Making the homeland safe for air travel
“I don’t know if she thought my mom had a bomb in her Depends or what.”
— Sally Moon on the treatment of her wheelchair-bound elderly mother by a Transportation Security Administration screener
This is outrageous. The TSA is under the gun after a recent incident involving an 83-year-old woman at the Denver International Airport. The new Homeland security effort to protect the public now involves putting the screws to frail grandmothers with dementia.
The incident at Denver International Airport occurred eight days ago when Sally Moon, her sister and a Frontier Airlines employee were transporting Bernice “Bea” Bogart to a special security screening area. Moon’s sister, who did not have concourse clearance and the Frontier employee were left behind as Moon pushed her mother to the screening site.The TSA goons not only made the woman get up, but issued threats.
Moon had been told by Frontier and TSA staff that screeners would not require Bogart to leave her chair for the security check, so she turned to put her mother’s carry-on luggage through the x-ray device. When she turned back, she discovered her mother had been picked out for further screening and was out of her chair, “hobbling” through a glass-walled corridor.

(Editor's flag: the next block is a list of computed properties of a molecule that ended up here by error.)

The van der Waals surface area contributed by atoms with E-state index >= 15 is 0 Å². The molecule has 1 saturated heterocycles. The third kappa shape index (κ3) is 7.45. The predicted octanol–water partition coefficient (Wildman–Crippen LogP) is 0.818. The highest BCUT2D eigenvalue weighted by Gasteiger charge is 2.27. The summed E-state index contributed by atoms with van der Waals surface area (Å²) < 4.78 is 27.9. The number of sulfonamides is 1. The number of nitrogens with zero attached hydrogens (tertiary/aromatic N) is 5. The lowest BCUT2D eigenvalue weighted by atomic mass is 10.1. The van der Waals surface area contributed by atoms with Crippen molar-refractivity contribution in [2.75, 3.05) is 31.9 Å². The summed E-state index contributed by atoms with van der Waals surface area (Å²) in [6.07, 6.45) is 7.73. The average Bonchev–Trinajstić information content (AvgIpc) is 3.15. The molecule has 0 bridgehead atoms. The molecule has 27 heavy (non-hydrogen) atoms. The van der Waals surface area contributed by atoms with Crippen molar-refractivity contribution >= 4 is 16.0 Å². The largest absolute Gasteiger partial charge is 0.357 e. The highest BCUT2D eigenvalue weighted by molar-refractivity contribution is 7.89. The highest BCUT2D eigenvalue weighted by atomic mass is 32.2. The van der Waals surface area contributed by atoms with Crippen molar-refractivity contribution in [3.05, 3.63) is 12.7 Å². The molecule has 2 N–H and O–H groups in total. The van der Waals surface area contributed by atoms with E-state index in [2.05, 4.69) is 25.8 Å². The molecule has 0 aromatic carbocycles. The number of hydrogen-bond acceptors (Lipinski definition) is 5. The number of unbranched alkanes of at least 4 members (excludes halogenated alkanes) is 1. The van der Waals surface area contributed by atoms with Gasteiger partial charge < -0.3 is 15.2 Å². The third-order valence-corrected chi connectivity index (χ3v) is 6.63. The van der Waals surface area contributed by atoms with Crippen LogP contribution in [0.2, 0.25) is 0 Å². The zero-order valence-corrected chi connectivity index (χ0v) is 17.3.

“There were no grab bars,” Moon told the Rocky Mountain News. “What I could see really was her fingers trying to hang onto a little ledge.”
The TSA goons not only made the woman get up, but issued threats.
Moon says she instinctively reached out to assist her mother, fearing another fall and another broken hip.
“Don’t touch her!” Moon says the screener warned.
Moon attempted to tell the young screener, a woman in her mid-to-late 20s, that her mother was under doctor’s orders not to stand without her four-wheeled walker, but the screener shot back, “You’d better change your attitude. Or do you want me to make it so you don’t fly today?”